semaphores in situations such as the homework problems or class examples.
4. What is Lamport’s happened-before relation? Know the three components of the definition.
    Understand the difference between causally related events and concurrent events. How does “happens-
    before” differ (in purpose or application) from total ordering?
5. What is the biggest shortcoming associated with Lamport’s virtual clocks?
6. What is the advantage of vector clocks over Lamport clocks?
7. Given the four algorithms for ensuring mutual exclusion in a distributed environment, be able to
    explain (not just state)
    a) how the algorithm works
    b) how a process knows when it can enter the critical section
    c) the main problems associated with this algorithm
    d) how fault tolerant the algorithm is (justify your answer)
    e) how the algorithms compare in terms of messages per entry/exit & synchronization delay
8. Be able to define “transaction”, list, explain, and demonstrate understanding of the four ACID
    properties (especially atomicity and isolation), and describe what it means for a transaction to
    “commit”.
9. Define data race
10. What is the main problem addressed by RaceTrack and Eraser?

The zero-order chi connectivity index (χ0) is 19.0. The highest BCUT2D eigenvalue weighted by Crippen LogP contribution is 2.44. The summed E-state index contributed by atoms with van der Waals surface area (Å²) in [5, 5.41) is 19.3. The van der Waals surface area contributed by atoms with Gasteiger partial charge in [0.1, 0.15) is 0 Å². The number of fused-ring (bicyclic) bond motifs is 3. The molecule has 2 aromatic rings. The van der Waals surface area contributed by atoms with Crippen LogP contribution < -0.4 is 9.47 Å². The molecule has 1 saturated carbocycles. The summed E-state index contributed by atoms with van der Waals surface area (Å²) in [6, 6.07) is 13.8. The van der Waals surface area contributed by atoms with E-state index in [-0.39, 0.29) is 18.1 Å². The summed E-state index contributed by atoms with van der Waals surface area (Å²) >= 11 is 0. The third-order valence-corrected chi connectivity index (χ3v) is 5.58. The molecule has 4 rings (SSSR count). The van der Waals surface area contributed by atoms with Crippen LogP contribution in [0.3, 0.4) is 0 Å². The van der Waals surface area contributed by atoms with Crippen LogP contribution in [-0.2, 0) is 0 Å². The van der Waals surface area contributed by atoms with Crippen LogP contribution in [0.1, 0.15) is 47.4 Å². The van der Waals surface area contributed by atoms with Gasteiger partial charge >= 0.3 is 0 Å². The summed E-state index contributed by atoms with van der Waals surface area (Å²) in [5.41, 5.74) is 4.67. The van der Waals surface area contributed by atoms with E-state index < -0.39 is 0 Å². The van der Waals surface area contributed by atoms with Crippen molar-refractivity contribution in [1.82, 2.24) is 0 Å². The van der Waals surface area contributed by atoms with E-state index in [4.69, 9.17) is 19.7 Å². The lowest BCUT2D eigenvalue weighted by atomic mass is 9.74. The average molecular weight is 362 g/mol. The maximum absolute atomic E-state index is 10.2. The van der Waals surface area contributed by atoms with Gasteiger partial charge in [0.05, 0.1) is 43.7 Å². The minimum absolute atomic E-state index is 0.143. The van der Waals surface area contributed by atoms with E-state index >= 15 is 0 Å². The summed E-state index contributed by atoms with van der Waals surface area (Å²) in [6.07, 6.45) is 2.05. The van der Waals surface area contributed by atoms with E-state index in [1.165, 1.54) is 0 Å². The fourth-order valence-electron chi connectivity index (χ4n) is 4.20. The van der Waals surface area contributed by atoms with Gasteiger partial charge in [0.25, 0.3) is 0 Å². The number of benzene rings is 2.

11. Be able to compare Eraser and RaceTrack with respect to their respective techniques (how they work)
    and their ability to detect data races: do either or both issue false alarms? Do either or both miss any
    potential data races?
12. Why might a distributed system need an election algorithm?

Question Types
   1. Objective: multiple choice, fill-in-the-blank, true-false
   2. Short answer: e.g., complete a sentence, write a paragraph, define a term
   3. Problems: simple paging questions, clock values, event relations, semaphore usage – things we
        have seen in homework and on previous tests.
   4. Discussion questions: Possibilities include discuss/explain a particular issue we have studied (for
        example: discuss improvements made by FFS) or evaluate some system for effectiveness (for
        example: discuss the relative merits of SPIN operating system as a way of providing extensibility)
        or compare/contrast two concepts or … . In other words, a discussion question may ask you to
        recall, organize, and present facts or it might ask you to contribute some original ideas in the form
        of drawing comparisons, evaluating, etc.. Discussion questions might span several topics from the
        previous list.

				
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posted:12/9/2012